1526. Racial differences in testing for dyslipidemia in urban HIV patients
Session: Poster Abstract Session: HIV: Clinical Care
Friday, October 28, 2016
Room: Poster Hall
  • aguin.Poster%20dyslipidemia%2010%2013%202016_JEM_Updated%20Pvalues[2].jpg (971.8 kB)
  • Background:

    HIV disease and therapy are associated with known metabolic complications and increased cardiovascular disease (CVD). Ethnic minorities are also often at increased risk for CVD. Dyslipidemia (DL) in HIV patients represents the major risk factor for CVD and stroke, and therefore, appropriate recognition and management is an essential aspect of preventative care. We explored the extent to which demographic factors are related to DL screening and the prevalence of DL among our HIV patients.


    We conducted a retrospective review of our electronic medical record (EMR) to identify HIV patients seen at Henry Ford Hospital between March 2013 to November 2015. EMR abstraction both electronically and by direct chart review was performed to identify patients with DL screening and/or ICD-9 coding for DL. DL was defined based on the ATP III guidelines. Race/ethnicity and gender were described by self-report. Factors associated with DL screening and the presence of DL were evaluated.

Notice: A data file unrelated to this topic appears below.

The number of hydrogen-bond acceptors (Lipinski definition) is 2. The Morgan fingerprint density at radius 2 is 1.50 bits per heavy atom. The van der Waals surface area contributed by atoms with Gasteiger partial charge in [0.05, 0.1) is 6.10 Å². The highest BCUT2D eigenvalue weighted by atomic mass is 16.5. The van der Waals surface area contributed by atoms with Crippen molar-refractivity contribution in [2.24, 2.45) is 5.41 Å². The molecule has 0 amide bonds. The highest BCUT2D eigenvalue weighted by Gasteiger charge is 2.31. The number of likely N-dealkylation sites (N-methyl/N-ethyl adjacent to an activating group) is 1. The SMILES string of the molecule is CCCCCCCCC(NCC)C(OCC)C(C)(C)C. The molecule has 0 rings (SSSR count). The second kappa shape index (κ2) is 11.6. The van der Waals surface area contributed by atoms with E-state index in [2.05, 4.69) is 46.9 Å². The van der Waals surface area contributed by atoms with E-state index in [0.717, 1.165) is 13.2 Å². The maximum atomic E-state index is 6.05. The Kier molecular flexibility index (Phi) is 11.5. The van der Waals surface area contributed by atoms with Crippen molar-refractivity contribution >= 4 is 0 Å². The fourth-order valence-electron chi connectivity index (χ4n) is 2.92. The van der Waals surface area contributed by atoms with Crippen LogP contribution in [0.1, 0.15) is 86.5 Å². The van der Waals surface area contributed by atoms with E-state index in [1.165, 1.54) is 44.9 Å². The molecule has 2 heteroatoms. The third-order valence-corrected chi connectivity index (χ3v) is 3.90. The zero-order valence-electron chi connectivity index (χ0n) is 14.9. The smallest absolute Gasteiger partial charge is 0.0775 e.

A total of 1720 HIV patients were evaluated, mostly males (80.2 %), with a mean age of 47.8 years (+/- 13.0), and a mean BMI of 27.3 (+/- 9.3). The majority were African-American (AA) (68.3%) and White (27.2%), with < 5% other. DL testing was done at least once in 86% of patients (n=1480) and was more frequent in men than women, 87.3% vs. 81.2% (p=0.004), in patients with BMI > 26 (p=0.0006), and in older patients (48.8 vs. 41.5 years, p <0.001). Fewer AA patients were tested than White patients, 83.8% vs 91.6% (p-value <0.0001). The overall prevalence of DL after testing was 25.5%, with 20.9% of patients tested (n=310) developing DL after their HIV diagnosis. The prevalence of DL was lower in AA compared to Whites, 17.9% vs. 32.7% (p-value <0.001), but likelihood of treatment with lipid lowering drugs was lower for AA (57.5%) than Whites (66.6%) but not statistically significant (p= 0.086).


    The majority of our HIV patients were tested at least once for dyslipidemia. However, gender, race, age and other gaps in lipid testing were identified that may place minorities and other subgroups with HIV at increased CVD risk due to missed opportunities for management of DL. Further research into the disparities in testing and strategies to improve lipid management are needed.

    Victor Aguin, M.D., Internal Medicine, Henry Ford Health System, Detroit, MI, Christine Joseph, Ph.D., Henry Ford Health System, Detroit, MI, Meredith Mahan, Biostatistician, Public Health Sciences, Henry Ford Health System, Detroit, MI and John Mckinnon, MD, MSc, Medicine / Infectious Diseases, Henry Ford Hospital, Detroit, MI


    V. Aguin, None

    C. Joseph, None

    M. Mahan, None

    J. Mckinnon, None

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